CHARLESTON, W.Va. — Leaders in the Justice administration say they’re aiming to bump starting salaries for corrections officers to $30,000 over the next three years.
The administration says it intends to put forth that proposal, including increases on a scale, as the legislative session begins next week.
Although starting salary has been a focus of the current staffing problem, proposal would not apply just to new employees. The proposal would gradually increase salaries at all levels by $6,000 over three years.
Corrections officers at West Virginia’s prisons and jails have experienced such rapid turnover that Gov. Jim Justice issued a State of Emergency within the past week.
Starting salary for West Virginia corrections officers has stayed the same since 2009 — $22,584. That’s the lowest in the nation and about $2,000 below the federal poverty level for a family of four.
“The big picture is, because of our compensation levels, we have not been able to keep corrections officers at the level we need them to be. There’s been a significant turnover,” Justice administration chief of staff Mike Hall said today on MetroNews’ “Talkline.”
“People come, and they’re trained and they find other jobs other places.”
Hall appeared on “Talkline” with Jeff Sandy, secretary of the Department of Military Affairs and Public Safety. It was the first time the administration has discussed the State of Emergency since declaring it Dec. 22.
.@jsandyWV & Justice Administration Chief of Staff, Mike Hall, talk with @HoppyKercheval about the State of Emergency over corrections officers’ shortage/pay. WATCH: https://t.co/wkudfIAoe1 pic.twitter.com/xDMPeZm0c6
— MetroNews (@WVMetroNews) January 3, 2018
The State of Emergency declaration called for using members of the National Guard to augment staffing at prisons.
Hall and Sandy said the National Guard account for about half of 93 people from a few agencies being used to fill in on roles at prisons and jails. The other participating agencies include Homeland Security, Capitol Police and the state Fire Marshal’s Office.
None will directly interact with prisoners, they said, but instead will reduce the overall workload in other areas.
“At Mount Olive, one of our maximum security prisons, they will patrol the outside of the fences, which are being manned by corrections officers, allowing those corrections officers to go back into the facilities with inmates,” Sandy said.
“Others have control towers — secured environment in which that individual can quickly be trained to open and close doors upon command from radio communication.”
Over the longer term, the Justice administration hopes to address the staffing problem by making salaries more desirable.
“If you mitigate all that turnover, the thing actually almost pays for itself in the sense that loss of revenue and retraining is mitigated by making that decision,” Hall said.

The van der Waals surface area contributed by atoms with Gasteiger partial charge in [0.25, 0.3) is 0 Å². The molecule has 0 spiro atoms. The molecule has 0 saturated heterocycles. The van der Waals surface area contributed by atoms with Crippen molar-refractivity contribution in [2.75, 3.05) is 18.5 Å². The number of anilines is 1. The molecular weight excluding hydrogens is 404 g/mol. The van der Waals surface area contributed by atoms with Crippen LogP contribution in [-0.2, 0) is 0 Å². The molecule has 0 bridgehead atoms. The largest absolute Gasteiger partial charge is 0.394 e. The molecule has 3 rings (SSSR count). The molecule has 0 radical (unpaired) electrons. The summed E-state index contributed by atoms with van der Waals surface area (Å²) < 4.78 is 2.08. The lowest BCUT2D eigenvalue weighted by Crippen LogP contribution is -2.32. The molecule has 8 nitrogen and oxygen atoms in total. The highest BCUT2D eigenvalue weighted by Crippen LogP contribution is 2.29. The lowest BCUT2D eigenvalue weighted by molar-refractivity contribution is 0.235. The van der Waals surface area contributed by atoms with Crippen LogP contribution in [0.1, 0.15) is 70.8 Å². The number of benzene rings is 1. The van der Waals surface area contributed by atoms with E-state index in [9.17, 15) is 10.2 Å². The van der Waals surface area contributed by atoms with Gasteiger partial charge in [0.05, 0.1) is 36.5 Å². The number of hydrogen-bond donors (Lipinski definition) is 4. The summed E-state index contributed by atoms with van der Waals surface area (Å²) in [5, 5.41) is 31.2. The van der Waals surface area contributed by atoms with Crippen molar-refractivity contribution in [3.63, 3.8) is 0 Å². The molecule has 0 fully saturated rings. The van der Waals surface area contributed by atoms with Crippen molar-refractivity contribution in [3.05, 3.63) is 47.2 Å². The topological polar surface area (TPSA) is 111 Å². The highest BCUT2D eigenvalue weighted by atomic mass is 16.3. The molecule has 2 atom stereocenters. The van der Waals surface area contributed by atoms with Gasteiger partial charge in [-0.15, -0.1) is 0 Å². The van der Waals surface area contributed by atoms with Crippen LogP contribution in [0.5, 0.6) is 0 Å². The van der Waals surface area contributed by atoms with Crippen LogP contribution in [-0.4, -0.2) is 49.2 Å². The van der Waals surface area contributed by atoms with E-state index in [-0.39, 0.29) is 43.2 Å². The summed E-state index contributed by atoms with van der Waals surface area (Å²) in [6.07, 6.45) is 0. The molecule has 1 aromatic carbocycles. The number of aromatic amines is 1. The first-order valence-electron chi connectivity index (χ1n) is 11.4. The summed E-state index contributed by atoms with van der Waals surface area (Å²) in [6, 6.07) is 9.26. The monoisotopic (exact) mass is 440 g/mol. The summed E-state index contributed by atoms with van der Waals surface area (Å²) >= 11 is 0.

Sandy said the department has sent out letters to former corrections officers, trying to gauge whether those who have left would be willing to return for higher pay.
” A good many of those individuals are willing to come back if the money they receive is more than what they left for,” Sandy said.
Sandy said the department also has been working on a visual representation to depict the proposed salary scale.
“Under our proposal if an individual stays with us six years, they may attain rank of sergeant and can see what they will be making,” Sandy said.
The state has needed to address corrections officer salaries for years, suggested Elaine Harris, international representative for the Communications Workers of America.
“The crisis has been there for some time,” said Harris, whose organization represents corrections officers.
“I believe if it’s gonna happen, this is the year it’s going to happen. In good budget years and in difficult budget years, this problem has been there.”
Delegate Rodney Miller, a Democrat from Boone County, has been among those trying to draw attention to the wage scale for corrections officers.
Speaking today on “580 Live” with Charleston Mayor Danny Jones, Miller described momentum for a salary increase.
“There’s a lot of state employees that are very deserving of a raise, but I would say that right now corrections officers are at a crisis level,” Miller said. “I think they came to the top of the heap.”
Miller said he believes a $6,000 across-the-board payraise for corrections officers is about right.
“They probably deserve more, but that’s probably the most reasonable we can get to at this point,” Miller said.
“We’ve got to do something. We can’t sit on our hands and do nothing.”